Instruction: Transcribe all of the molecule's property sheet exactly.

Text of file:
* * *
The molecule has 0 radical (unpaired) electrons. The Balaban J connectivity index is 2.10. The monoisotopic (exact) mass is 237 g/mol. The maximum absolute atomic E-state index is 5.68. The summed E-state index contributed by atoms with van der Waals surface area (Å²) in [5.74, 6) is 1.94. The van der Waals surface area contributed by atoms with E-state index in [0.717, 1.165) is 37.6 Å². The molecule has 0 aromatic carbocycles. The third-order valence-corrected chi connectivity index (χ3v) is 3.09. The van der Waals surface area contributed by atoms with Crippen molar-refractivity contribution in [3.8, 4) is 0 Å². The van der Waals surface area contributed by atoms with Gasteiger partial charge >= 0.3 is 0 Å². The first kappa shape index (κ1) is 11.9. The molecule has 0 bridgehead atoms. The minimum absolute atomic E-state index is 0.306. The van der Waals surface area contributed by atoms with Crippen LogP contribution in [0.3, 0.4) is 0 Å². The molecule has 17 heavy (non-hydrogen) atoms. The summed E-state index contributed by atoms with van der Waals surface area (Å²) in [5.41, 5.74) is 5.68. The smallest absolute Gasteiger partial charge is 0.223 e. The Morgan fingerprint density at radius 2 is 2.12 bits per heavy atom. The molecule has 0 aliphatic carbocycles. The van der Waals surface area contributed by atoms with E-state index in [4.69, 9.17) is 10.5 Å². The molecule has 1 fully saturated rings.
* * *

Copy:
The molecule has 0 radical (unpaired) electrons. The Balaban J connectivity index is 2.10. The monoisotopic (exact) mass is 237 g/mol. The maximum absolute atomic E-state index is 5.68. The summed E-state index contributed by atoms with van der Waals surface area (Å²) in [5.74, 6) is 1.94. The van der Waals surface area contributed by atoms with E-state index in [0.717, 1.165) is 37.6 Å². The molecule has 0 aromatic carbocycles. The third-order valence-corrected chi connectivity index (χ3v) is 3.09. The van der Waals surface area contributed by atoms with Crippen molar-refractivity contribution in [3.8, 4) is 0 Å². The van der Waals surface area contributed by atoms with Gasteiger partial charge >= 0.3 is 0 Å². The first kappa shape index (κ1) is 11.9. The molecule has 0 bridgehead atoms. The minimum absolute atomic E-state index is 0.306. The van der Waals surface area contributed by atoms with Crippen LogP contribution in [0.3, 0.4) is 0 Å². The molecule has 17 heavy (non-hydrogen) atoms. The summed E-state index contributed by atoms with van der Waals surface area (Å²) in [5.41, 5.74) is 5.68. The smallest absolute Gasteiger partial charge is 0.223 e. The Morgan fingerprint density at radius 2 is 2.12 bits per heavy atom. The molecule has 0 aliphatic carbocycles. The van der Waals surface area contributed by atoms with E-state index in [4.69, 9.17) is 10.5 Å². The molecule has 1 fully saturated rings.